American rockers Eagles of Death Metal have made a tearful return to the Bataclan concert hall in Paris where they survived last month’s jihadist attack.
The Californian band members were clearly moved by floral tributes and messages left outside the building, where 90 people died in the worst atrocity of the November 13 attacks on the city.
Lead singer Jesse Hughes cried after placing a single flower on the sea of bouquets spilling out onto the road in front of the venue in eastern Paris.
The band’s merchandising manager, Nick Alexander, a 36-year-old Briton, was among the 90 killed.
When the band members turned to leave, passersby applauded them.
The musicians returned to the French capital on Monday night, joining the Irish rock group U2 on stage at the end of their concert to belt out a rousing rendition of Patti Smith’s People Have The Power.
“Nothing left except to introduce you to some people whose lives will be forever part of Paris. These are our brothers, they were robbed of their stage three weeks ago,” U2 frontman Bono said at the end of the last gig of their Innocence and Experience tour.
As the 16,000-strong audience rose to their feet to cheer them, Hughes shouted, “Paris, we love you all and we will never give up rocking and rolling”.
Band hoping to be first to play when Bataclan re-opens
The band had only just begun their concert at the Bataclan when gunmen burst into building and opened fire on the audience.
Tasmanian teenager Emma Parkinson was among the concert-goers caught up in the attack, which witnesses described as a “bloodbath” and a “slaughterhouse”.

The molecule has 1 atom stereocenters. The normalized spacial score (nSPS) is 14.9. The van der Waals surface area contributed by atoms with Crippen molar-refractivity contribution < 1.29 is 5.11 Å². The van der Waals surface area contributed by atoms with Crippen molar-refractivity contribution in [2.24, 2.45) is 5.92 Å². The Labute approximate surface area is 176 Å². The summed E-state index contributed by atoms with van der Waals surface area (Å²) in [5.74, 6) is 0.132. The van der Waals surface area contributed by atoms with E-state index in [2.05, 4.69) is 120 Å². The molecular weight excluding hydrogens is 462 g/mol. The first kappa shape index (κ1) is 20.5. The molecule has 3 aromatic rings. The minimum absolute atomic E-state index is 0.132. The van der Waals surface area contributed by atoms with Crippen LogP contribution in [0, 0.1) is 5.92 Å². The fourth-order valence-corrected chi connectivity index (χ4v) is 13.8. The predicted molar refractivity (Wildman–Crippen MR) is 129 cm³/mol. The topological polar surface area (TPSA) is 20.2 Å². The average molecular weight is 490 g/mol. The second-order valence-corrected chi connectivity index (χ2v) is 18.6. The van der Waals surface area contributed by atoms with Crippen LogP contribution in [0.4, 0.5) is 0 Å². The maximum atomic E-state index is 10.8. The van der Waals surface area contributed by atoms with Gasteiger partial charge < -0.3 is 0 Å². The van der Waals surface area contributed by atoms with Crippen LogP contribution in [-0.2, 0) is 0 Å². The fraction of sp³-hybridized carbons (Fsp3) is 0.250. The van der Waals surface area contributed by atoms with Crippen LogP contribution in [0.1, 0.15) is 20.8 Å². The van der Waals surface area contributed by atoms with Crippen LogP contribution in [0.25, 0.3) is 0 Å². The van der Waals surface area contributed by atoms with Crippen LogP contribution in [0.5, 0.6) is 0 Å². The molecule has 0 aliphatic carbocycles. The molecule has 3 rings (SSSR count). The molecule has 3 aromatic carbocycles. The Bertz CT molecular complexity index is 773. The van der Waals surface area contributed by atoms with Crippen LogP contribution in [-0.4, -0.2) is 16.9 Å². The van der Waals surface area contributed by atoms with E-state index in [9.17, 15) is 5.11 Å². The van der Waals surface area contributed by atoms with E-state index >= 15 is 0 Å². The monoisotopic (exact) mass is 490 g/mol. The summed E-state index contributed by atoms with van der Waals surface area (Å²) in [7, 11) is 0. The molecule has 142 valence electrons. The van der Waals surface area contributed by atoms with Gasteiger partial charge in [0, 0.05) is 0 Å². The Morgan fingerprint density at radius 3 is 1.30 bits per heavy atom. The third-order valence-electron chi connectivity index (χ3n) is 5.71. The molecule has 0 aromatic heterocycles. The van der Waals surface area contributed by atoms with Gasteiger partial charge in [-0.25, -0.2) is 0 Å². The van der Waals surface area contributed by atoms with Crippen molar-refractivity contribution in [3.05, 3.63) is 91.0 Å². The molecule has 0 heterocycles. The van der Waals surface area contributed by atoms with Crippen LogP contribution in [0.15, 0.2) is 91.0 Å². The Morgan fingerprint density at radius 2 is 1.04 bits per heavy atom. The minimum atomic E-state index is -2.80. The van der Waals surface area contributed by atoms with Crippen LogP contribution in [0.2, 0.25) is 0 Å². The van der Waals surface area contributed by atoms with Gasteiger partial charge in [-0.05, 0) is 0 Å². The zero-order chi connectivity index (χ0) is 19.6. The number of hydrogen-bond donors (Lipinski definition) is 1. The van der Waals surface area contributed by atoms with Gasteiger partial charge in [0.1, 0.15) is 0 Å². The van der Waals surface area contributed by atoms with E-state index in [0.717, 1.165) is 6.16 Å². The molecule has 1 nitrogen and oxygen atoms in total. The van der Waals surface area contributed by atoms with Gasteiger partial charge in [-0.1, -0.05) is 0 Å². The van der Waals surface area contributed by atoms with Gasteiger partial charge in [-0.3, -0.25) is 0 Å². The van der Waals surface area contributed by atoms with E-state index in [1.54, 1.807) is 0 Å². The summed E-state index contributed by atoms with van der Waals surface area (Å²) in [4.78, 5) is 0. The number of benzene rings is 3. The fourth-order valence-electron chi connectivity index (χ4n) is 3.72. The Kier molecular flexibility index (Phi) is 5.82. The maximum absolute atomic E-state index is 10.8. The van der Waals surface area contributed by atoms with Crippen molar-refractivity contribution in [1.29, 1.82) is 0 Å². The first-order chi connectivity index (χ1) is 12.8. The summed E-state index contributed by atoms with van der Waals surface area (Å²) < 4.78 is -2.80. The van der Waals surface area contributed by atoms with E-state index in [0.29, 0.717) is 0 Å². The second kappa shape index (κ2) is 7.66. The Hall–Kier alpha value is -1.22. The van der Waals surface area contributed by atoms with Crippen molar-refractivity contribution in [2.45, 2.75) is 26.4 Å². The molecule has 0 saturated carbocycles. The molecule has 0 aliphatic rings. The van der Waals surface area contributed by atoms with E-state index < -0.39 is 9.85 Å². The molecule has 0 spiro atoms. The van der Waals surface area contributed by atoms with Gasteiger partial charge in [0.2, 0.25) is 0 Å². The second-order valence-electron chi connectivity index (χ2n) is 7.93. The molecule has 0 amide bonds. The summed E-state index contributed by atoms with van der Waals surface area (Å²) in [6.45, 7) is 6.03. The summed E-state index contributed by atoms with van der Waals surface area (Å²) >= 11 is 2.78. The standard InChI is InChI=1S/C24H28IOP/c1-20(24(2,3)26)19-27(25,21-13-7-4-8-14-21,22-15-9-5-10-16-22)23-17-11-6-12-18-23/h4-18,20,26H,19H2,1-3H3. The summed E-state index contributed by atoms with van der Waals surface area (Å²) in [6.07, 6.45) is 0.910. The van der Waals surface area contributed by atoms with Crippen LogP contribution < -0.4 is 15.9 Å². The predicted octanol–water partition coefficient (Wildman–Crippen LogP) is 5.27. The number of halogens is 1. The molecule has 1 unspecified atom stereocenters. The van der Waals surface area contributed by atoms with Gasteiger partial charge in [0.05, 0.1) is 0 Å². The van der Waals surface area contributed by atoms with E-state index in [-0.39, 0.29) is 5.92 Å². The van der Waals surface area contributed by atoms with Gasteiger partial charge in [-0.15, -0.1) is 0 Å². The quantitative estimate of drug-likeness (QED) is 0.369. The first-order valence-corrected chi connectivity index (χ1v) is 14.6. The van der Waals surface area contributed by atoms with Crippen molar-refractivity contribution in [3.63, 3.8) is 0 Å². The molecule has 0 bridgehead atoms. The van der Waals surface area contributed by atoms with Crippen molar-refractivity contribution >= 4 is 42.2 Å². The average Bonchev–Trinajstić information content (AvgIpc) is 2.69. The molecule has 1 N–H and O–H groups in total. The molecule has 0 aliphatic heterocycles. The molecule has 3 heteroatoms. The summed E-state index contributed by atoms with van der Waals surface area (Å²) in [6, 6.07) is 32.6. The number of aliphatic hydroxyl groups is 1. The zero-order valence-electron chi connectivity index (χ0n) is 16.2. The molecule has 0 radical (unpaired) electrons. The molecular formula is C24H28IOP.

She was shot and spent time recovering in a Paris hospital.
Before revisiting the scene of the massacre under tight security, Hughes thanked fans and U2 for helping to support the band during the ordeal and vowed to return to play Paris again in February.
“We are incredibly grateful to U2 for providing us the opportunity to return to Paris so quickly, and to share in the healing power of rock ‘n’ roll with so many of the beautiful people — nos amis [our friends] — of this great city,” he said in a letter posted on Facebook.
“Thank you to France, and thank you to everyone in the world who continues to prove that love, joy, and music will always overcome terror and evil.
“We look forward to fighting the good fight on many more fronts very soon, especially when we pick up our tour in 2016.”
The Bataclan’s owners plan to reopen it at the end of next year and Hughes has said that he wants the Eagles of Death Metal to be the first band to play there.
Nearly 1,500 people were watching them play when the shooting began last month, leaving 90 dead and hundreds hurt, mostly young people.
The band called off their European tour in the immediate aftermath of the attack, but then decided to finish it next year in memory of its slain fans.